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Homemade Hummus to sell in supermarkets

Hummus shelf life

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#1 GabrielaOrtiz

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Posted 26 February 2017 - 03:28 PM

Hi,

I have seen some topics on HACCP for Hummus but we are working in a small sized plant (kitchen) preparing hummus to sell in a local farmers market for already about 5 years.
We have done a lot of improvements in the kitchen and in GMP in order to improve the shelf life of the product.
We tried to keep it very natural but now we are going to sell in some local supermarkets and we need to improve.
We started with regulating pH with citric acid and adding Natamicin. Along with the GMP practices this has improved the product shelf life but some dips are more sensitive because of some other ingredients we want to add. We were told we have to pasteurize the product after blending the ingredients, and this step has been giving us a lot of problems because of the change of flavour and also the difficulties of the process (we have tried to do a water bath).
Do you consider it necessary to pasteurize the product if the pH is below 4,2 and we also use Natamicin ?
We will really appreciate your comments.


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#2 Kelly S

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Posted 27 February 2017 - 09:55 PM

I'm not familiar with manufacturing hummus but if the only reason pasteurisation has been requested is for microbe control, validation testing of your end product without it should be enough to prove the product is compliant.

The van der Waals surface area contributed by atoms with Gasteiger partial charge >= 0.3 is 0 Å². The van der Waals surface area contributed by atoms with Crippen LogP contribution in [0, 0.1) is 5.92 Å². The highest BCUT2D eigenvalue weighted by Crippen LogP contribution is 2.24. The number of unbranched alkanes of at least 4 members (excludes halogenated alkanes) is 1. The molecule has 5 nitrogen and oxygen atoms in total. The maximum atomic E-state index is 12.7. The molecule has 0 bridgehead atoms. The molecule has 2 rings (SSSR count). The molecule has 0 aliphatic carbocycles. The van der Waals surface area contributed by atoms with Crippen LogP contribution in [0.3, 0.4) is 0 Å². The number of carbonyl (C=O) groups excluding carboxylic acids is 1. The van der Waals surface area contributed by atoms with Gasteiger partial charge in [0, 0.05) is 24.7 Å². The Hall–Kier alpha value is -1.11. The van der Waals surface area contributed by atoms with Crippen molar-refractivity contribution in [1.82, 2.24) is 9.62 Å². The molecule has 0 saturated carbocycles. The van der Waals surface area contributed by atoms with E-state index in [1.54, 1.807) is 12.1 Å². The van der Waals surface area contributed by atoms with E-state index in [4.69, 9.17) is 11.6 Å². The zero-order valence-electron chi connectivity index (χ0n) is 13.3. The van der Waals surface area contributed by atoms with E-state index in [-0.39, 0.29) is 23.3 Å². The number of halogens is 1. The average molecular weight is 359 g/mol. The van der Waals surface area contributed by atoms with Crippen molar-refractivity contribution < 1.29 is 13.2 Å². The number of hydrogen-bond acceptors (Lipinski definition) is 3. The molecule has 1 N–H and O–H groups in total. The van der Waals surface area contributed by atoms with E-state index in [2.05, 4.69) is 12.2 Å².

My experience where pasteurisation is a requirement is due to potential to spread disease (e.g mad-cows disease in dairy), unless there's an ultra-resistant bug in one of your ingredients?


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#3 Bailey39

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Posted 28 February 2017 - 01:46 PM

Do you use pre-cooked/hydrated chickpeas? If not, and you hydrate yourself, you may consider temperature and cook time controls to ensure you are meeting lethality. Another option, rather than pasteurization may be high-pressure processing, but that is something that you would be sending your product off for to be done.

 

Regardless, I agree with Kelly S above, that validation of end product testing should be enough, and it will help you "fine-tune" your shelf-life.


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#4 JennyT

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Posted 02 March 2017 - 03:27 PM

I have worked with hummus on a large scale and have used pH and temperature to control the shelf life.

 

We used canned chick peas, but you have to be careful because when you blend them they warm up because of the kinetic energy. Our hummus would likely to end up being around 20-25C once we had finished. It can take a long time to get that cooled down so you have to work out a good system. One thing we did was keep the canned chick peas in a refrigerated environment, this would at least keep your starting temperature a little cooler.

 

I would test your temperature once you have finished mixing and see where you end up.

 

Good luck


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